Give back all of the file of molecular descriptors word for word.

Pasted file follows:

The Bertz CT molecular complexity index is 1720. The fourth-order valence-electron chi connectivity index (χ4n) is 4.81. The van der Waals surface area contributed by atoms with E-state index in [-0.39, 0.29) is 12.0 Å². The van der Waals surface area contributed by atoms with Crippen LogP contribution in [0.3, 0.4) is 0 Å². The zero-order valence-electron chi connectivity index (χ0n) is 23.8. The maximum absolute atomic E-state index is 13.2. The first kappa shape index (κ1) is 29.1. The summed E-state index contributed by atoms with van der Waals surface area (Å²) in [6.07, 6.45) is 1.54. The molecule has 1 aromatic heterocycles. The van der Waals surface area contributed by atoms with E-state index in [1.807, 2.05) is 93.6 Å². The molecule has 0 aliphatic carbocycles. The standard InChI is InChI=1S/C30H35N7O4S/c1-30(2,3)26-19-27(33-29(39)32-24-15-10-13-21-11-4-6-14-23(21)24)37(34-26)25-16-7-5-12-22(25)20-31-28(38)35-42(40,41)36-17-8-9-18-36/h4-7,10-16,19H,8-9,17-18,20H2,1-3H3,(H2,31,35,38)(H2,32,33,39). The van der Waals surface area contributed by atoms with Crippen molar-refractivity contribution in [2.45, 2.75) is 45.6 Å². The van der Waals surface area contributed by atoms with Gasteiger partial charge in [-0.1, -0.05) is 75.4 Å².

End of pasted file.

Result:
The Bertz CT molecular complexity index is 1720. The fourth-order valence-electron chi connectivity index (χ4n) is 4.81. The van der Waals surface area contributed by atoms with E-state index in [-0.39, 0.29) is 12.0 Å². The van der Waals surface area contributed by atoms with Crippen LogP contribution in [0.3, 0.4) is 0 Å². The zero-order valence-electron chi connectivity index (χ0n) is 23.8. The maximum absolute atomic E-state index is 13.2. The first kappa shape index (κ1) is 29.1. The summed E-state index contributed by atoms with van der Waals surface area (Å²) in [6.07, 6.45) is 1.54. The molecule has 1 aromatic heterocycles. The van der Waals surface area contributed by atoms with E-state index in [1.807, 2.05) is 93.6 Å². The molecule has 0 aliphatic carbocycles. The standard InChI is InChI=1S/C30H35N7O4S/c1-30(2,3)26-19-27(33-29(39)32-24-15-10-13-21-11-4-6-14-23(21)24)37(34-26)25-16-7-5-12-22(25)20-31-28(38)35-42(40,41)36-17-8-9-18-36/h4-7,10-16,19H,8-9,17-18,20H2,1-3H3,(H2,31,35,38)(H2,32,33,39). The van der Waals surface area contributed by atoms with Crippen molar-refractivity contribution in [2.45, 2.75) is 45.6 Å². The van der Waals surface area contributed by atoms with Gasteiger partial charge in [-0.1, -0.05) is 75.4 Å².